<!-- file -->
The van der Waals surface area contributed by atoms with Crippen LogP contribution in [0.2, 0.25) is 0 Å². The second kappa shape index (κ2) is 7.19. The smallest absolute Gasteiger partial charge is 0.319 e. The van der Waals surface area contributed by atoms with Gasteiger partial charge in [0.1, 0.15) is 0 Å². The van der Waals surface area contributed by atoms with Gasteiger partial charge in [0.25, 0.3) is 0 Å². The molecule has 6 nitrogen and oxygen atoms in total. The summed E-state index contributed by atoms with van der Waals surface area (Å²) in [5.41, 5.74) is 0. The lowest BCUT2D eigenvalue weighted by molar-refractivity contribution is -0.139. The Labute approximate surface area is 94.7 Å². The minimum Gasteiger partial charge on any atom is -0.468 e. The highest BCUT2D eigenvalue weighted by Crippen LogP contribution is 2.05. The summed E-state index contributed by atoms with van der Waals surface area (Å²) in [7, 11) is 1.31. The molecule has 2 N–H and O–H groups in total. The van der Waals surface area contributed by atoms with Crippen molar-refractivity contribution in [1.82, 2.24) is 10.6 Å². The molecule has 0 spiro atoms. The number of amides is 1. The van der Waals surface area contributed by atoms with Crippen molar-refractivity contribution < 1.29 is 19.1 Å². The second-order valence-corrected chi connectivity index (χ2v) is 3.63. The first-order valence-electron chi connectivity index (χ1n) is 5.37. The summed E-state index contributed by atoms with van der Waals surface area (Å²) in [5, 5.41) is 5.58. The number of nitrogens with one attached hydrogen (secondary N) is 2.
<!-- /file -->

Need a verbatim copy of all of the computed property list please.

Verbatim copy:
The van der Waals surface area contributed by atoms with Crippen LogP contribution in [0.2, 0.25) is 0 Å². The second kappa shape index (κ2) is 7.19. The smallest absolute Gasteiger partial charge is 0.319 e. The van der Waals surface area contributed by atoms with Gasteiger partial charge in [0.1, 0.15) is 0 Å². The van der Waals surface area contributed by atoms with Gasteiger partial charge in [0.25, 0.3) is 0 Å². The molecule has 6 nitrogen and oxygen atoms in total. The summed E-state index contributed by atoms with van der Waals surface area (Å²) in [5.41, 5.74) is 0. The lowest BCUT2D eigenvalue weighted by molar-refractivity contribution is -0.139. The Labute approximate surface area is 94.7 Å². The minimum Gasteiger partial charge on any atom is -0.468 e. The highest BCUT2D eigenvalue weighted by Crippen LogP contribution is 2.05. The summed E-state index contributed by atoms with van der Waals surface area (Å²) in [7, 11) is 1.31. The molecule has 2 N–H and O–H groups in total. The van der Waals surface area contributed by atoms with Crippen molar-refractivity contribution in [1.82, 2.24) is 10.6 Å². The molecule has 0 spiro atoms. The number of amides is 1. The van der Waals surface area contributed by atoms with Crippen molar-refractivity contribution < 1.29 is 19.1 Å². The second-order valence-corrected chi connectivity index (χ2v) is 3.63. The first-order valence-electron chi connectivity index (χ1n) is 5.37. The summed E-state index contributed by atoms with van der Waals surface area (Å²) in [5, 5.41) is 5.58. The number of nitrogens with one attached hydrogen (secondary N) is 2.